Seminoles air concerns over water compact

Posted 6/27/19

CLEWISTON — South Florida Water Management District Governing Board members joined for a workshop session with the Seminole Tribe of Florida Council on Wednesday, June 19, at the Ah-Tah-Thi-Ki …

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Seminoles air concerns over water compact


CLEWISTON — South Florida Water Management District Governing Board members joined for a workshop session with the Seminole Tribe of Florida Council on Wednesday, June 19, at the Ah-Tah-Thi-Ki Museum.

The STOF council had invited SFWMD board members to the museum on the grounds of the Big Cypress Seminole Indian Reservation to receive a comprehensive overview of tribal and cultural history. Governing Board members also were provided an in-depth briefing on the elements of the 1987 Water Rights Compact. The compact lays out the tribe’s rights to water under federal law and the extent of SFWMD regulation and cooperation.

Lake Okeechobee News/Courtesy of Ah-Tah-Thi-Ki Museum
Dignitaries gather around Florida Gov. Bob Martinez on May 15, 1987, when the Water Rights Compact among the tribal, state and federal governments was signed.

First they listened to the five-member Seminole Tribe of Florida Council’s welcoming remarks. Council members are Marcellus W. Osceola Jr., chairman of the Seminole Tribe of Florida; Vice Chairman Mitchell Cypress; Tribal Council Big Cypress Representative David Cypress, Tribal Council Brighton Representative Larry Howard and Hollywood Councilman Chris Osceola. The Board of Directors Big Cypress Representative Joe Frank and Board of Directors Brighton Representative Helene Buster also were present. SFWMD leaders then were introduced, including Governing Board Chairman Chauncey Goss and Executive Director Drew Bartlett.

The tribal council showed an orientation film and conducted a tour of the museum’s gallery for the visitors, which was to include an excursion on the boardwalk to the Seminole village, a cultural discussion in the village with tribal members and then lunch. Time was also allotted for a museum library and vault viewing.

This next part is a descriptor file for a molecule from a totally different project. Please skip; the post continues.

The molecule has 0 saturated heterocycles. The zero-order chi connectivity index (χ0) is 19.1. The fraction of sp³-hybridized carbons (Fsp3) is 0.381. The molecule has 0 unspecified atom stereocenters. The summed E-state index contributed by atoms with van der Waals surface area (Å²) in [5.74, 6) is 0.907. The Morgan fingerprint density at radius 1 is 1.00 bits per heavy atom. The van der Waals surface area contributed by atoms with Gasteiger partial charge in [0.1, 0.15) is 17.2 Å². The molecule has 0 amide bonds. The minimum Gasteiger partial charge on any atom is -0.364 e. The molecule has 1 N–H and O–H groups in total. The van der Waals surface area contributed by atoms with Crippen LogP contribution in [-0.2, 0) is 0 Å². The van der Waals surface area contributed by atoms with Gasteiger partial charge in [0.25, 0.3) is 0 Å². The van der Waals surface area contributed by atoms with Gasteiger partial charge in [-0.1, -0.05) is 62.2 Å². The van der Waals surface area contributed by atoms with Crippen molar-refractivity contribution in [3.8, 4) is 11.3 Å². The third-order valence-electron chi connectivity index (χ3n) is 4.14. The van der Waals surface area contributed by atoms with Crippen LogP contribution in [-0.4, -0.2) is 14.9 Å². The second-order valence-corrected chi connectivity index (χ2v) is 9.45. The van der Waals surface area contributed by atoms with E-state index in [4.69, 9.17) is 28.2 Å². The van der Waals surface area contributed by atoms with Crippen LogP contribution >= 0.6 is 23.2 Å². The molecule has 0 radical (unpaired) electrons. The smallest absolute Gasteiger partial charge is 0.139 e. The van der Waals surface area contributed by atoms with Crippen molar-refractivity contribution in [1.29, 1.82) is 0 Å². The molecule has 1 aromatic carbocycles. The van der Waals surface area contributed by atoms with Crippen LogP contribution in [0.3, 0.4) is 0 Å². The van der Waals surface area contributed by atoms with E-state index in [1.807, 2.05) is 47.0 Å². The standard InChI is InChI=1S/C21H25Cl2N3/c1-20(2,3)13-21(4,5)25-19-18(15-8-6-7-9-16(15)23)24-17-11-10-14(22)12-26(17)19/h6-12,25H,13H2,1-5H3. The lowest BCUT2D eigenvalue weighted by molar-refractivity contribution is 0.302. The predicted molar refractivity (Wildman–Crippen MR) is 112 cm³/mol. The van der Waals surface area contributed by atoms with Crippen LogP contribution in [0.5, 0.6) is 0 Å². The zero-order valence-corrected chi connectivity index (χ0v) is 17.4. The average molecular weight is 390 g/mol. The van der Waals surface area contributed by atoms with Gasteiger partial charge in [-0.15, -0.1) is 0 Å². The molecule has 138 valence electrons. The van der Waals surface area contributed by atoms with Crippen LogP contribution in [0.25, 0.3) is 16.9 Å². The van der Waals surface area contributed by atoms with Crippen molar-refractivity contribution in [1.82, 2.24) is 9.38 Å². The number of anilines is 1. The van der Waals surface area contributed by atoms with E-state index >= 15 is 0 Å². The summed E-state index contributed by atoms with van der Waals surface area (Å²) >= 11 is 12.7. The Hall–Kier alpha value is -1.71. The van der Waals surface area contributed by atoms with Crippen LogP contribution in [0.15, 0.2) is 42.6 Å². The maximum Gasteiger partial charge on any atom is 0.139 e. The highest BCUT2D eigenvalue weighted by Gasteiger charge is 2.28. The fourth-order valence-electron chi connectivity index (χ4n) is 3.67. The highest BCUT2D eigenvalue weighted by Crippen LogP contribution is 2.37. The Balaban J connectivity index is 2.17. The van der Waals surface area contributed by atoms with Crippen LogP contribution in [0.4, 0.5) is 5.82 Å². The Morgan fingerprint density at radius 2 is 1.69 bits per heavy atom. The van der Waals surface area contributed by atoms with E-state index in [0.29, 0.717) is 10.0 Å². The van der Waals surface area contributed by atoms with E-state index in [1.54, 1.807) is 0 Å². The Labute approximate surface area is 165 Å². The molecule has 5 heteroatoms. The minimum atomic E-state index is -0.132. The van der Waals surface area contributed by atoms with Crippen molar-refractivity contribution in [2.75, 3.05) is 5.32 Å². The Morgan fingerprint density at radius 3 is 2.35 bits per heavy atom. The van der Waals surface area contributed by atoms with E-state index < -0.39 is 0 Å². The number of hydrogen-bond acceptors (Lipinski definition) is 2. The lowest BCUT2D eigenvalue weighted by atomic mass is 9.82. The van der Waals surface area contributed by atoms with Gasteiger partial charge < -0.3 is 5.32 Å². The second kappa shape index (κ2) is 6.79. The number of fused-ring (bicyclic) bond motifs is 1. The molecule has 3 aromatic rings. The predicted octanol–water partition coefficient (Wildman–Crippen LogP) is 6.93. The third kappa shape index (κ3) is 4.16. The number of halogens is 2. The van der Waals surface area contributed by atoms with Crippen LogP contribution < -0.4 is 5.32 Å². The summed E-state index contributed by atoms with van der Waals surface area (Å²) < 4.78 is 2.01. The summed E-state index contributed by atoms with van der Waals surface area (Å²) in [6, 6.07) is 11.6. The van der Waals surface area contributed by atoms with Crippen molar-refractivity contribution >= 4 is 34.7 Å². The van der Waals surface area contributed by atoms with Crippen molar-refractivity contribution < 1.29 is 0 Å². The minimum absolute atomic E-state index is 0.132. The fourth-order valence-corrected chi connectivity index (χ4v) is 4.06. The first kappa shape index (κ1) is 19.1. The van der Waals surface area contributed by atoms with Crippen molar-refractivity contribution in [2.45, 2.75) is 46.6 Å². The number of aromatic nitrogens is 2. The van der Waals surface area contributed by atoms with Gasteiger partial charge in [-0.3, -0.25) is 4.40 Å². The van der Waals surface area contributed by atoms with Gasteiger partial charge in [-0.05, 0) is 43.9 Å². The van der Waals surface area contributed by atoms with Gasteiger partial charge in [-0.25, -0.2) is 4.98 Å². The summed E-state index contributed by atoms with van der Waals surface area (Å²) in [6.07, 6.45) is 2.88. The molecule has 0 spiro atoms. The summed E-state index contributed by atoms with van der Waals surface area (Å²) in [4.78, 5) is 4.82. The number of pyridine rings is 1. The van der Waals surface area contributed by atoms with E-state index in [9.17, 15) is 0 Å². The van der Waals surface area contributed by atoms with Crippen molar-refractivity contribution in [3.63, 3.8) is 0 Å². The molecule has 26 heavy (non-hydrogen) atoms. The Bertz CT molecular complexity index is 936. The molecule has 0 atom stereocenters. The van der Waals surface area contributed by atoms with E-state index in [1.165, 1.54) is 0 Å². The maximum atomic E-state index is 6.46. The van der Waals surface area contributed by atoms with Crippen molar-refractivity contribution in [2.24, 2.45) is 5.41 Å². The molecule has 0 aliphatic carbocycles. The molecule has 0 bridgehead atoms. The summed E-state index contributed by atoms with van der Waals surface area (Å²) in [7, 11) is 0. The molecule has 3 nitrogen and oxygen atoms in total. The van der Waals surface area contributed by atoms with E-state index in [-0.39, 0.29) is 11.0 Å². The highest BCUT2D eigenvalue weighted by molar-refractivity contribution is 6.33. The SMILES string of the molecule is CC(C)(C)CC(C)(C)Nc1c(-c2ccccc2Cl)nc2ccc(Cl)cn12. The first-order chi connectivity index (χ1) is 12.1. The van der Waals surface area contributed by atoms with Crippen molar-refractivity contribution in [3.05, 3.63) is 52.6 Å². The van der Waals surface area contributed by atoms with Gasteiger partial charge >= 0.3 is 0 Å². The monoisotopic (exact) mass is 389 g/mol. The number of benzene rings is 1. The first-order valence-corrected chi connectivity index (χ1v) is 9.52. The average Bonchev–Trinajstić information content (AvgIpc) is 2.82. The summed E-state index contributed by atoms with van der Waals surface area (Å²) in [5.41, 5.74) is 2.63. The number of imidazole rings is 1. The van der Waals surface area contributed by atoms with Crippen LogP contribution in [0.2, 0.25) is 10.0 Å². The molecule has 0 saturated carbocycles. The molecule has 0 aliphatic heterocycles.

Lake Okeechobee News/Courtesy of Ah-Tah-Thi-Ki Museum
The Water Rights Compact lays out procedures and criteria for the Seminole Tribe of Florida’s rights to state and federal water allocation guarantees.

The Seminole Tribe Water Rights Compact & Criteria Manual’s provisions and administrative procedures, along with a historical perspective provided by museum personnel, were presented by Jennifer Brown, senior attorney in the SFWMD’s Office of Counsel, through a 28-panel Power Point presentation.

For the State of Florida and the SFWMD, what the compact accomplishes is to formalize the process for SFWMD input into the tribe’s management of water in a manner that respects the tribe’s sovereignty, and it sets forth the mechanism for the district to give input into the management and development of Seminole Tribal lands in a manner consistent with Florida water and environmental laws.

For the tribe, the compact achieves the tribal goals of preserving and legally acknowledging its sovereignty; securing recognition of federal water rights; allowing for development of reservation lands; and providing for protection from adjacent adverse impacts. It provides for an Annual Work Plan to be submitted to SFWMD describing anticipated work to be initiated by the tribe on Reservation and Tribal Trust Lands. It also established the Seminole Water Commission to oversee allocation of water and environmental resources across the tribe’s three Southwest Florida reservations (Big Cypress, Brighton and Immokalee). The tribe, a third party or the state may request a hearing by the governing board. The compact sets forth the steps that must be followed in order for permitting to be issued. The federal courts are the route of final-resort appeals on the annual work plan.

Lake Okeechobee News/Courtesy of Ah-Tah-Thi-Ki Museum
Chickee huts line the shores of the original Everglades on the Big Cypress Seminole Indian Reservation.

For any third-party applications, the district is obligated to inform the tribe, allow for comments and address them, and the tribe still may object.

The Seminoles’ presentation to the SFWMD listed several of the most major current challenges that the tribe is seeking to be addressed regarding the compact:

• Its goal of self-determination for the tribe has not yet been met, as the STOF has the capabilities to manage and regulate its own resources and interests. Thus, the tribe proposes to update and revise the compact and manual, modernizing substantive portions and delegating and changing regulatory provisions in the manual to lessen SFWMD oversight.
• Preservation and protection of cultural resources are not adequately provided for.
• The water allocation for restoration of wetland systems is problematic.
• The Seminole Tribe of Florida desires greater involvement early on in state and federal planning processes for the new Lake Okeechobee System Operating Manual, the SFWMD’s forward pumps, the Lake Okeechobee Watershed Restoration Project and dispersed water projects.

Chris Felker can be reached at

seminole, sfwmd